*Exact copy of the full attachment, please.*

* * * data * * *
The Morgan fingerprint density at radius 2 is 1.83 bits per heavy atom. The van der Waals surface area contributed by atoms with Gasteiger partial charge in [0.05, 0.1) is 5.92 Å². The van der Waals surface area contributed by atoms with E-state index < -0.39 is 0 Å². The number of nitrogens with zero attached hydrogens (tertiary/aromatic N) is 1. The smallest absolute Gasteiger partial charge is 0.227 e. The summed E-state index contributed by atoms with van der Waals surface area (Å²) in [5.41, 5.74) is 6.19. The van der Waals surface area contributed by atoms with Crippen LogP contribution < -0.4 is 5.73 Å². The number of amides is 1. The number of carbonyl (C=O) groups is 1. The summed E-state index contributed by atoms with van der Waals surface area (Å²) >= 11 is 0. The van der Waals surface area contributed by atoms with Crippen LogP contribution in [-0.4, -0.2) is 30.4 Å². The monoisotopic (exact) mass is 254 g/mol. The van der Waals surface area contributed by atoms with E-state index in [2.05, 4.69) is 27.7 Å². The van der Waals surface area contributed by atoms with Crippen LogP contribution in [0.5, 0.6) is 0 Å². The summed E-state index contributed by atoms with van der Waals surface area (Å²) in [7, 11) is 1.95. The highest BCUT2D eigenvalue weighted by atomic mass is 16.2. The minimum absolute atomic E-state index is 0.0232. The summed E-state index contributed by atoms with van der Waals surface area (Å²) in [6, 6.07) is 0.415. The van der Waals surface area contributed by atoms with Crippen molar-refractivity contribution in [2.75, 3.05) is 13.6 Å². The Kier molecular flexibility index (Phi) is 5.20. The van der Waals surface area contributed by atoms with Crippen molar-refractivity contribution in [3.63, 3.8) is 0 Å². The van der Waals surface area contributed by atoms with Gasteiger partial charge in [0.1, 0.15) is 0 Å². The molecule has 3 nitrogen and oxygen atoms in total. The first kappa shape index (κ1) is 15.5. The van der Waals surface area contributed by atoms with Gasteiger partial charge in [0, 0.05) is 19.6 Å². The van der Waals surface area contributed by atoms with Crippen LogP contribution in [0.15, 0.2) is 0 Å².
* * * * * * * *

The Morgan fingerprint density at radius 2 is 1.83 bits per heavy atom. The van der Waals surface area contributed by atoms with Gasteiger partial charge in [0.05, 0.1) is 5.92 Å². The van der Waals surface area contributed by atoms with E-state index < -0.39 is 0 Å². The number of nitrogens with zero attached hydrogens (tertiary/aromatic N) is 1. The smallest absolute Gasteiger partial charge is 0.227 e. The summed E-state index contributed by atoms with van der Waals surface area (Å²) in [5.41, 5.74) is 6.19. The van der Waals surface area contributed by atoms with Crippen LogP contribution < -0.4 is 5.73 Å². The number of amides is 1. The number of carbonyl (C=O) groups is 1. The summed E-state index contributed by atoms with van der Waals surface area (Å²) >= 11 is 0. The van der Waals surface area contributed by atoms with Crippen LogP contribution in [-0.4, -0.2) is 30.4 Å². The monoisotopic (exact) mass is 254 g/mol. The van der Waals surface area contributed by atoms with E-state index in [2.05, 4.69) is 27.7 Å². The van der Waals surface area contributed by atoms with Crippen LogP contribution in [0.5, 0.6) is 0 Å². The summed E-state index contributed by atoms with van der Waals surface area (Å²) in [7, 11) is 1.95. The highest BCUT2D eigenvalue weighted by atomic mass is 16.2. The minimum absolute atomic E-state index is 0.0232. The summed E-state index contributed by atoms with van der Waals surface area (Å²) in [6, 6.07) is 0.415. The van der Waals surface area contributed by atoms with Crippen molar-refractivity contribution in [2.75, 3.05) is 13.6 Å². The Kier molecular flexibility index (Phi) is 5.20. The van der Waals surface area contributed by atoms with Crippen molar-refractivity contribution in [3.63, 3.8) is 0 Å². The van der Waals surface area contributed by atoms with Gasteiger partial charge in [0.1, 0.15) is 0 Å². The molecule has 3 nitrogen and oxygen atoms in total. The first kappa shape index (κ1) is 15.5. The van der Waals surface area contributed by atoms with Gasteiger partial charge in [0, 0.05) is 19.6 Å². The van der Waals surface area contributed by atoms with Crippen LogP contribution in [0.15, 0.2) is 0 Å².